Like many students, I choose to serve tables and bar-tend at a restaurant downtown. It is not a glamorous job, there is a lot of unseen work and it is hard, but it has its perks.
Quick cash in hand is a bonus. Work from 4 p.m. to 11 and you are bound to walk away with something. Then after work there is time to read a chapter, or brush and tune the paper that’s due in the morning.
Unfortunately, weekends are sacrificed if fully independent and solely rely on the income for bills and rent. Friday through Sunday are the money shifts for me, and they can be exhausting. By the end of the day you’d rather binge on Netflix than open that book or jump on D2L.
Lately, controversy about the hourly wage of servers has been swirling around the media. I make a measly $2.13 per hour, which is fine because I work hard to get good tips, but I wish it covered the taxes. Paychecks just say VOID, and then at the end of the year you have to dish out a couple grand to the federal government.
In addition to that, laws and restrictions have been implemented so that establishments are not allowed to put automatic gratuity on large parties. Typically in the past a table of six or more could have 18 percent gratuity added. Generally it was up to the server and was a gamble if you opted not to add the tip.
Now, serving big parties is much like gambling in a casino.
I have pranced around complimenting and entertaining while feeding for about four years. I have developed efficient techniques for prompt professional service, while having the ability to transform a grumpy guest into a happy friend. Of course raising their blood sugar with food and drinks assists me.
Not all people want to be happy, and some just want to have a bad experience so they can go on Yelp to complain about minor details that could have been avoided if he or she knew how to communicate, or considered for a moment that the person bringing them food and constantly refilling their soft-drink is actually human too.
Of course society has made it so we have a robotic criteria to make us appear human, “good afternoon my name is such n such, what would you like to drink while you are browsing the menu.” This is made to show the guest that servers are people, but some don’t catch on.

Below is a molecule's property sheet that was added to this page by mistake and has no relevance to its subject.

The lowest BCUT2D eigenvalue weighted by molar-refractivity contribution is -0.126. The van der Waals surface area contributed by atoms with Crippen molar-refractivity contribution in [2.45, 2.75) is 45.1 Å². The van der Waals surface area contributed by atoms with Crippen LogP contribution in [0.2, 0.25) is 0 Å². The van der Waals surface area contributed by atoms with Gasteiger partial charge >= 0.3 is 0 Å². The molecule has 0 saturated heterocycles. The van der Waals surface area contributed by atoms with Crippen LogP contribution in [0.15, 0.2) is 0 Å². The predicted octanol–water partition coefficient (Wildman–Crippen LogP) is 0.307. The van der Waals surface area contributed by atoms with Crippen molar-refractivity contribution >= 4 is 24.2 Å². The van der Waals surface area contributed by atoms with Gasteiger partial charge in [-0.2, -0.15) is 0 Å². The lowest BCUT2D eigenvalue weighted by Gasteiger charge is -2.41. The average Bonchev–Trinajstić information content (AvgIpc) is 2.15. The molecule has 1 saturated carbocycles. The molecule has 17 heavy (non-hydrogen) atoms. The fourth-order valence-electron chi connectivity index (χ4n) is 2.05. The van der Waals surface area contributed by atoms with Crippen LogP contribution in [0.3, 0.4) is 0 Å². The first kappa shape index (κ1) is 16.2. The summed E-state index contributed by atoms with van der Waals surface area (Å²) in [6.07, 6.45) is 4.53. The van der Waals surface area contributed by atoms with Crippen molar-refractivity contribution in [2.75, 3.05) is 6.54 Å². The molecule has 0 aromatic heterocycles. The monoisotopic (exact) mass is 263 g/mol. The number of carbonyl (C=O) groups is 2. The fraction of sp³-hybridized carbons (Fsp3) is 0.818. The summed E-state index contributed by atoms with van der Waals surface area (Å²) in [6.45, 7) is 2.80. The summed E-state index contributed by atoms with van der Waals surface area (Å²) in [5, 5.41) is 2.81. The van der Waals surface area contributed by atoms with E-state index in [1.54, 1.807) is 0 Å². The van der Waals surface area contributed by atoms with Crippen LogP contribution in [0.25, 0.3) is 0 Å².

I am reminded of a great friend who earned her PhD in English, she teaches at a high school here in Savannah.
She is also a member of Mensa International. In order to become a member he or she has to attain a score within the upper two percent of the general population on an approved intelligence test. Needless to say, this girl is relatively sharp. Of the seven years I have known her she has always taught during the day and served tables at night. She is really good too.
She loyally worked at the Crystal Beer Parlor for five years, until she was Yelped.
Apparently a rather cranky individual didn’t have a great experience and posted on Yelp.
He did not like the way his food was prepared, or their lack of draft beer options, because thirty taps aren’t enough. He did not like the loud atmosphere, nor was he keen of the tone our scholarly server used, who most likely has an IQ double this gem of a human.
The owner of the busy establishment found she was the server to blame and fired her because of the Yelp post.
Of course she has a full time job and just serves tables to satisfy her elegant taste for the finer things in life, so it was not the end of the world.
But what if she was a single mom struggling to make ends meet?
What if that was me, the guy who does it to pay bills and rent?
I would have been devastated, I value my job even though my college career is designed to eliminate the whole serving thing. But for right now, I need it.
Everybody has bad days, everybody says things before they think, and these Yelp crazed individuals don’t grasp the affect these reviews can have on the people involved.
It reminds me of a couple essential childhood rules.
Treat others the way you want to be treated, and, if you don’t have anything nice to say then don’t say it.